A062406


Cardinality of the (ordered) list L_n defined inductively by: L_1 = {2}; L_(n+1) = L_n  {p}, where p is the first member of L_n, from left to right, such that prime(n+1) can be appended to the end or beginning of p so that the neighboring digits are equal, if p exists; append prime(n+1) to the end of L_n, otherwise.


2



1, 2, 3, 4, 5, 4, 3, 2, 1, 2, 3, 4, 5, 4, 5, 4, 5, 6, 7, 6, 5, 4, 5, 6, 5, 4, 3, 4, 5, 6, 7, 6, 7, 8, 9, 8, 9, 10, 11, 12, 13, 12, 11, 12, 13, 14, 13, 14, 15, 16, 17, 18, 17, 16, 17, 18, 19, 18, 19, 18, 19, 20, 19, 18, 17, 16, 15, 14, 13, 12, 11, 10, 11, 10
(list;
graph;
refs;
listen;
history;
text;
internal format)



OFFSET

1,2


COMMENTS

It appears that a(n) is growing slowly on the average. (A moving average filter applied to the sequence will show an upward trend.) Probably a(n) > 0 for all n, but lacking a proof, one is never sure. For example, L_9 = {5} comes perilously close to extinction. It would be interesting to have a closedform expression giving, at least asymptotically, the value of a(n).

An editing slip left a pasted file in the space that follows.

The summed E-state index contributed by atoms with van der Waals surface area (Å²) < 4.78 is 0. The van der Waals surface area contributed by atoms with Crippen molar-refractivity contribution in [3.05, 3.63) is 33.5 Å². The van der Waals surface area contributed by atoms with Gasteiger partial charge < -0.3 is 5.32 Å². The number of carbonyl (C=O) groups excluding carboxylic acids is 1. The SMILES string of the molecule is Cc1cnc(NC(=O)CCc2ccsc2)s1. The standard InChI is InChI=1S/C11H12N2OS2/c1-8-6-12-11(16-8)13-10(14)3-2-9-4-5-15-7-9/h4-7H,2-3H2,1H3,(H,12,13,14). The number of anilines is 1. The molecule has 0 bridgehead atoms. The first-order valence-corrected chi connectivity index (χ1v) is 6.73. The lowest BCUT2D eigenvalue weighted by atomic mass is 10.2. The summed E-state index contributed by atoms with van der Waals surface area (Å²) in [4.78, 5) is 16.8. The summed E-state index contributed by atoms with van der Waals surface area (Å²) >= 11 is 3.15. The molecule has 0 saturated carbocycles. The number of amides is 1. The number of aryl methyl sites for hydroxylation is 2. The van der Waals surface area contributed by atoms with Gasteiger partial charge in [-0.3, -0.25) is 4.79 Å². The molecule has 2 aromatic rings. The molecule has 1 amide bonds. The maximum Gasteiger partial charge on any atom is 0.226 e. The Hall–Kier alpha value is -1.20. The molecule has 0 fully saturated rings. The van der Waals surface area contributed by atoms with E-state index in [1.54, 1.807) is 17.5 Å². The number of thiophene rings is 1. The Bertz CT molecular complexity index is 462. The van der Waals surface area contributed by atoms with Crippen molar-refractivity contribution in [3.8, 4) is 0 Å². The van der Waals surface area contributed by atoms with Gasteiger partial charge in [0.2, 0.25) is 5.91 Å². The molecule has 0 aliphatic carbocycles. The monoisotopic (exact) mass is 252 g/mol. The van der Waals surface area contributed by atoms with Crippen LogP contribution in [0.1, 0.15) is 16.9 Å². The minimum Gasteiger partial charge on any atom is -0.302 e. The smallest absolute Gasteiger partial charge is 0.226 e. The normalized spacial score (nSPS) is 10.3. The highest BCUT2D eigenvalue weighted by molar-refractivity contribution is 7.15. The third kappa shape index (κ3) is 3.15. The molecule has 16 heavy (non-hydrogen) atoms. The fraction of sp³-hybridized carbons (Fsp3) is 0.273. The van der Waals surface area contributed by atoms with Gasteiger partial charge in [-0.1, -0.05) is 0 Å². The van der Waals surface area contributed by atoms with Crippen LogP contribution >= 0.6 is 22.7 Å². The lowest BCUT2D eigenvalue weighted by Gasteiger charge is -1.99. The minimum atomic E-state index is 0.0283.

LINKS



EXAMPLE

L_n for n = 1..5 are: {2}, {2,3}, {2,3,5}, {2,3,5,7}, {2,3,5,7,11}. The first five values of the sequence are then 1,2,3,4,5, respectively. For n = 6, Prime(6) = 13 can be appended to the beginning of 3 in L_5 so that the neighboring digits (i.e., 3's) are equal, so eliminate 3 from L_5 to get L_6 = {2,5,7,11}. Hence a(6) = 4.


PROG

(Sage)
def a_list(n) :
res = []
curlist = []
for m in range(1, n+1) :
d = nth_prime(m).digits()
ds = (d[1], d[0])
remitem = next((i for i in range(len(curlist)) if curlist[i][0] == ds[1] or curlist[i][1] == ds[0]), None)
if remitem != None : del curlist[remitem]
else : curlist.append(ds)
res.append(len(curlist))
return res


CROSSREFS



KEYWORD

nonn,base


AUTHOR



EXTENSIONS

Extended and corrected and definition edited by Eric M. Schmidt, Oct 19 2016


STATUS

approved